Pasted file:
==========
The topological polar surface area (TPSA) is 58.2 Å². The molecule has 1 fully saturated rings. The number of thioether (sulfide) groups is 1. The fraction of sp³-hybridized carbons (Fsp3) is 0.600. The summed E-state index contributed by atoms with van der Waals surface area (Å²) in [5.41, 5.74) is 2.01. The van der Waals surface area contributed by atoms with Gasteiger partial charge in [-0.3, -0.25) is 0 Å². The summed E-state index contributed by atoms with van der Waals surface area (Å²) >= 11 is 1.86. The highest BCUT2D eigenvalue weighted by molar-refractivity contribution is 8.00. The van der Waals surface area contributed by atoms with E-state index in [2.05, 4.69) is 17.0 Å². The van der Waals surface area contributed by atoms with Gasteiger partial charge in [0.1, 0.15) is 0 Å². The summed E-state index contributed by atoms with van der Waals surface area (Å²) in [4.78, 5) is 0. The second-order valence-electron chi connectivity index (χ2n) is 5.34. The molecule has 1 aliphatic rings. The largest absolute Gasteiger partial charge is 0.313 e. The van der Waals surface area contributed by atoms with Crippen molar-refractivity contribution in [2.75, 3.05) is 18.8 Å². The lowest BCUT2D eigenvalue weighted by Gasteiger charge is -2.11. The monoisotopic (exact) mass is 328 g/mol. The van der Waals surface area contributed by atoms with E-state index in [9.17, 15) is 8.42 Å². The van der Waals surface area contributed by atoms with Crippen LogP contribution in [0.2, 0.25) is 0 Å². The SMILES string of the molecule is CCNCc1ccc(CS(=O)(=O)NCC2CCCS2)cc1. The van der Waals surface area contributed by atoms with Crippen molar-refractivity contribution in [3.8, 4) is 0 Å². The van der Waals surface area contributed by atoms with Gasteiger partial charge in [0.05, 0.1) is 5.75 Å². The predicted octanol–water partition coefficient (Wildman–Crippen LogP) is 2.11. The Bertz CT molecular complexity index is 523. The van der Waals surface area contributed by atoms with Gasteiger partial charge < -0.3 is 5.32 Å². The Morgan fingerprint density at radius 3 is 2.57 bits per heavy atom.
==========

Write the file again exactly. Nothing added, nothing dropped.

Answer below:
The topological polar surface area (TPSA) is 58.2 Å². The molecule has 1 fully saturated rings. The number of thioether (sulfide) groups is 1. The fraction of sp³-hybridized carbons (Fsp3) is 0.600. The summed E-state index contributed by atoms with van der Waals surface area (Å²) in [5.41, 5.74) is 2.01. The van der Waals surface area contributed by atoms with Gasteiger partial charge in [-0.3, -0.25) is 0 Å². The summed E-state index contributed by atoms with van der Waals surface area (Å²) >= 11 is 1.86. The highest BCUT2D eigenvalue weighted by molar-refractivity contribution is 8.00. The van der Waals surface area contributed by atoms with E-state index in [2.05, 4.69) is 17.0 Å². The van der Waals surface area contributed by atoms with Gasteiger partial charge in [0.1, 0.15) is 0 Å². The summed E-state index contributed by atoms with van der Waals surface area (Å²) in [4.78, 5) is 0. The second-order valence-electron chi connectivity index (χ2n) is 5.34. The molecule has 1 aliphatic rings. The largest absolute Gasteiger partial charge is 0.313 e. The van der Waals surface area contributed by atoms with Crippen molar-refractivity contribution in [2.75, 3.05) is 18.8 Å². The lowest BCUT2D eigenvalue weighted by Gasteiger charge is -2.11. The monoisotopic (exact) mass is 328 g/mol. The van der Waals surface area contributed by atoms with E-state index in [9.17, 15) is 8.42 Å². The van der Waals surface area contributed by atoms with Crippen LogP contribution in [0.2, 0.25) is 0 Å². The SMILES string of the molecule is CCNCc1ccc(CS(=O)(=O)NCC2CCCS2)cc1. The van der Waals surface area contributed by atoms with Crippen molar-refractivity contribution in [3.8, 4) is 0 Å². The van der Waals surface area contributed by atoms with Gasteiger partial charge in [0.05, 0.1) is 5.75 Å². The predicted octanol–water partition coefficient (Wildman–Crippen LogP) is 2.11. The Bertz CT molecular complexity index is 523. The van der Waals surface area contributed by atoms with Gasteiger partial charge < -0.3 is 5.32 Å². The Morgan fingerprint density at radius 3 is 2.57 bits per heavy atom.